BNA Bloomberg - Digital Sales Tax Bill Set for House Subcommittee Hearing

“We’re relieved to see that Congress is waking up to the problems caused when states reach across borders to regulate and tax businesses in the country,” Steve DelBianco, executive director of NetChoice, told Bloomberg BNA in a July 18 email. “It’s reached a crisis in the area of remote sales tax, where states are creating chaos with unconstitutional and illegal regulations and laws.”

Several e-commerce trade associations applauded the hearing announcement.

“Sensenbrenner’s bill deserves attention because it has the potential to hit the pause button on state cross-border regulation, so that Congress can exercise its constitutional authority over interstate commerce,” DelBianco said.

“In recent years, rogue states have attempted to target out of state businesses to comply with onerous tax collection regimes that ran afoul to the Supreme Court precedent,” Hamilton Davison, president and executive director of the American Catalog Mailers Association (ACMA), said in a statement. “We applaud the U.S. House Judiciary Committee for holding this hearing and proposing much-needed solutions like Rep. Sensenbrenner’s No Regulation Without Representation Act.

“It’s a sound piece of legislation that would provide clarity and regulatory relief for remotely located catalog and e-commerce businesses that sell their products nationally,” Davison said.

An increasing number of states have passed legislation or regulations in recent years to challenge the Quill rule and enforce taxes on out-of-state sellers. NetChoice and ACMA are parties in several legal challenges to states’ remote sales regimes, including South Dakota, Indiana, Tennessee and Wyoming.

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NPR Illinois - Illinois Issues: The Battle Over Transparency And Privacy In The Digital Age

“[The bill] would require business to keep and store more user information than they have to today, says Carl Szabo, senior policy counsel for NetChoice, a Washington, D.C. trade association of ecommerce businesses and online consumers that advocate for fewer restrictions for online businesses.  Some of its members include companies like Lyft, eBay and Facebook.

“This bill actually puts potentially consumer information at greater risk than it’s at today because you are forcing businesses to create a honey pot of information,” he says.

Others like Szabo, from NetChoice, say that any additional legislation will hurt Illinois and continue to provide a so called “chilling effect” for tech companies that want to expand their areas of innovation. Illinois he says, is a state with laws that are already tough on privacy. The Biometric Information Privacy Act, for example, aims to regulate how companies collect, use, handle and store biometric identifiers and biometric information. According to the Act, biometric identifiers can be anything from “a retina or iris scan, fingerprint, voiceprint, or scan of hand or face geometry.” Without explicit consent from consumers, a website or app can’t collect or store such data. There is some facial recognition software, Szabo says, that cannot be used in Illinois.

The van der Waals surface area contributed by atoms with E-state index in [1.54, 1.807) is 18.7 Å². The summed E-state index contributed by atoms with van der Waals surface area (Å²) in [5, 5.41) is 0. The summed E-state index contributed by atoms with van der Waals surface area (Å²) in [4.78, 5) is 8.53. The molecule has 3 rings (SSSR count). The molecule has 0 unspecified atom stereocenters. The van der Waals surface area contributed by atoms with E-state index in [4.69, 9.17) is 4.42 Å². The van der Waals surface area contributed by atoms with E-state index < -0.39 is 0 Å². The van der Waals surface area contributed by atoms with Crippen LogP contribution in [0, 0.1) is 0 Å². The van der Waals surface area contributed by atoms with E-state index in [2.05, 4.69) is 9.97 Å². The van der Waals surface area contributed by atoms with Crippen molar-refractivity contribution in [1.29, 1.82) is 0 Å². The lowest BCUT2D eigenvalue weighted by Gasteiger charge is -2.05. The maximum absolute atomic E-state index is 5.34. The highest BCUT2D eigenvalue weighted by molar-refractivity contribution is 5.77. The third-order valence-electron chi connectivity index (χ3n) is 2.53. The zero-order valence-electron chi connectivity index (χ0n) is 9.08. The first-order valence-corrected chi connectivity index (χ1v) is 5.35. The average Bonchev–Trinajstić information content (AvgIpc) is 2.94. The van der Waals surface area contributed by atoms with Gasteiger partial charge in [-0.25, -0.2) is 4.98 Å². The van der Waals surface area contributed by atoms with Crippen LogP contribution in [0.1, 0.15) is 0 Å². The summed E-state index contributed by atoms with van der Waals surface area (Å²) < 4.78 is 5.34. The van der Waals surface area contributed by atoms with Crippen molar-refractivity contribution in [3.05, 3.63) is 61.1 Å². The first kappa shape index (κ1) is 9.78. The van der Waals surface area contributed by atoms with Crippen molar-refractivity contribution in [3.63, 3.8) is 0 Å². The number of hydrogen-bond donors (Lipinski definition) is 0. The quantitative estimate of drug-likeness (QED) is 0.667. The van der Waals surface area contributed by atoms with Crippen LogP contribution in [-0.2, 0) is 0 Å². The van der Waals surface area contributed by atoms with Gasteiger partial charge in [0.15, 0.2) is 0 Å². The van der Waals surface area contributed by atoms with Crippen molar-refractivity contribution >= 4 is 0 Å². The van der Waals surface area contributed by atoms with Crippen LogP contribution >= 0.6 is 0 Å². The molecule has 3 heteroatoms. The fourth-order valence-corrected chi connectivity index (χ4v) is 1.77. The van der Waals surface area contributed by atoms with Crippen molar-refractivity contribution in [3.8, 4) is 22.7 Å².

No other state, he says, has come close to the level of privacy regulation as Illinois has.

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Illinois News Network - Business and tech groups say geolocation is unnecessary and will confuse consumers

Carl Szabo from NetChoice, an e-commerce trade association, said the language about location in the proposed law is too vague and could cause unexpected effects, such as difficulty retrieving a stolen or lost phone.

“Today, you can call up your carrier and have them help you track down the phone. This bill could make that illegal because they would need to get express opt-in consent from you before they can engage in that feature, and you would have had to opted in to that on the phone itself,” Szabo said. “So once it’s gone you may not be able to get it back.”

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BNA Bloomberg - Ohio ‘Cookie Nexus’ for Online Sales Tax Likely to Crumble

NetChoice and the American Catalog Mailers Association “are researching legal arguments and raising funds to challenge Ohio’s new remote sales tax law,” Steve DelBianco, executive director of internet commerce trade group NetChoice, told Bloomberg BNA through email. “If the state has violated Supreme Court precedent and the Internet Tax Freedom Act, we look forward to our day in court. Moreover, we don’t see how a court will agree that electrons flowing into a computer or smartphone can possibly create a ‘physical presence.’”

NetChoice and ACMA recently sued and prevailed on procedural grounds against a similar Massachusetts directive. That directive worked in a similar way to create a tax based on physical presence in the state proven by cookies installed on computers or phones.

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Pioneer Institute – The Internet Sales Tax: Gone But Will It Be Back?

Pioneer Institute – The Internet Sales Tax: Gone But Will It Be Back?

Not everyone agreed with the DOR’s definition of physical presence. After the directive was issued, two business advocates NetChoice and the American Catalog Mailers Association (ACMA) mounted a legal challenge to it. After initial arguments were presented, the DOR pulled the proposal.

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Business Advocate – North Carolina: Remote sales tax bill stalls

Business Advocate – North Carolina: Remote sales tax bill stalls